The new bug listings listings were the first time my squad, the Orange Squad, had a chance to work on some really nice in-depth client-side UI since our squad was formed. Not only were we implementing the feature, we wanted to lay groundwork for future features. Here are some of the new things we’ve done.
Synchronized client-side and server-side rendering
It’s been a mixed bag. We did accomplish the goal of using a single template across client and server, but there are significant bugs on both sides.
mustache.js also has bugs that cause it to eat newlines and whitespace, but those can be worked around by using the appropriate entity references, e.g. replacing “\n” with “ ”
The Python implementation, Pystache, does not implement scoping correctly. It is supposed to be possible to access outer variables from within a loop. On the client, we use this to control the visibility of fields while looping over rows. On the server, we have to inject these control variables into every row in order for them to be in scope.
Client-side Feature Flags
While in development, the feature was hidden behind a Feature Flag. But at one point, we found we wanted access to feature flags on the client side, so we’ve now implemented that.
History as Model
We wanted users to be able to use their browser’s Next and Back buttons in a sensible way, especially if they wanted to return to previous settings. We also wanted all our widgets to have a consistent understanding of the page state.
We were able to address both of these desires by using YUI’s History object as a common model object for all widgets. History provides a key/value mapping, so it can be used as a model. That mapping gets updated when the user clicks their browser next and back buttons. And when we update History programmatically, we can update the URL to reflect the page state, so that the user can bookmark the page (or reload it) and get the same results. Any update to History, whether from the user or from code, causes an event to be fired.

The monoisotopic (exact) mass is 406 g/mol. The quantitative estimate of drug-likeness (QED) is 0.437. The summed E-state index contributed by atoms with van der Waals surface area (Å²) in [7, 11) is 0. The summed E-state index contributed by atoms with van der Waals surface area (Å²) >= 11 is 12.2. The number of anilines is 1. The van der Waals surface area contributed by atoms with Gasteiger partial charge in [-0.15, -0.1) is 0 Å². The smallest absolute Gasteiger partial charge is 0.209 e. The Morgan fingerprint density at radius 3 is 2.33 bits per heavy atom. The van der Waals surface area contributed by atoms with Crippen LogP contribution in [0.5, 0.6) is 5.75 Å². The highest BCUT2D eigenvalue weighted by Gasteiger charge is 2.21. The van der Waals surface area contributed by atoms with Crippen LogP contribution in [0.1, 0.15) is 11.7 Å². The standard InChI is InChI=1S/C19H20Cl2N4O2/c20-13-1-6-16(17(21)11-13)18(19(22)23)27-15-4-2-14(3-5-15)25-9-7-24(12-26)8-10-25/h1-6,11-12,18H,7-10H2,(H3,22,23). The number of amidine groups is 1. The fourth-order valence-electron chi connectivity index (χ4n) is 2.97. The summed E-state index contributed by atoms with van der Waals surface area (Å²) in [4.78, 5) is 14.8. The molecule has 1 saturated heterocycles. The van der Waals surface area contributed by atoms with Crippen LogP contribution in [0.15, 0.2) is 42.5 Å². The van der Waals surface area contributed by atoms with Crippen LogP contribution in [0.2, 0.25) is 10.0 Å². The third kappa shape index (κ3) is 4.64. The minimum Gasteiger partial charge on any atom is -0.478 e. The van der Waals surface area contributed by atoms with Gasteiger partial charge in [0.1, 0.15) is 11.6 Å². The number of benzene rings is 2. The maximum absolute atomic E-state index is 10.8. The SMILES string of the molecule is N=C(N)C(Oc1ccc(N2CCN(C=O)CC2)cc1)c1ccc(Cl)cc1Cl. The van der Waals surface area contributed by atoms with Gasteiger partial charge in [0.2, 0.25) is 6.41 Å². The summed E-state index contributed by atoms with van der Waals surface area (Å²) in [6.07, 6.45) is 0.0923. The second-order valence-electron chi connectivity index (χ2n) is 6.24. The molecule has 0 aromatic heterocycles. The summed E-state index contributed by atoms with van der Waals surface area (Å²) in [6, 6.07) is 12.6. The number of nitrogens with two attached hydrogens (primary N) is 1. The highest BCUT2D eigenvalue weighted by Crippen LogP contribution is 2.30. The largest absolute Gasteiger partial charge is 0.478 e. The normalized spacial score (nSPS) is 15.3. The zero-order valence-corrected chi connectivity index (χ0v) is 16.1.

We’re able to boil the page state down to a batch identifier and a list of which fields are currently visible. The actual batches are stored elsewhere, because History isn’t a great place to store large amounts of data. For one thing, there are limits on the amount of data that can be stored. For another, the implementation that works with old browsers, HistoryHash, can’t store anything more complex than a string as a value.
All our widgets then listen for events indicating History has changed, and update themselves according to the new values in the model.
It’s been an interesting feature to work on, both because of the new techniques we’ve been able to try out, and because we’ve been closely involved with the Product team, trying to bring their designs to life. We haven’t quite finalized it yet, but I’m going on leave today, so I wanted to let you know what we’ve all been up to. Happy holidays!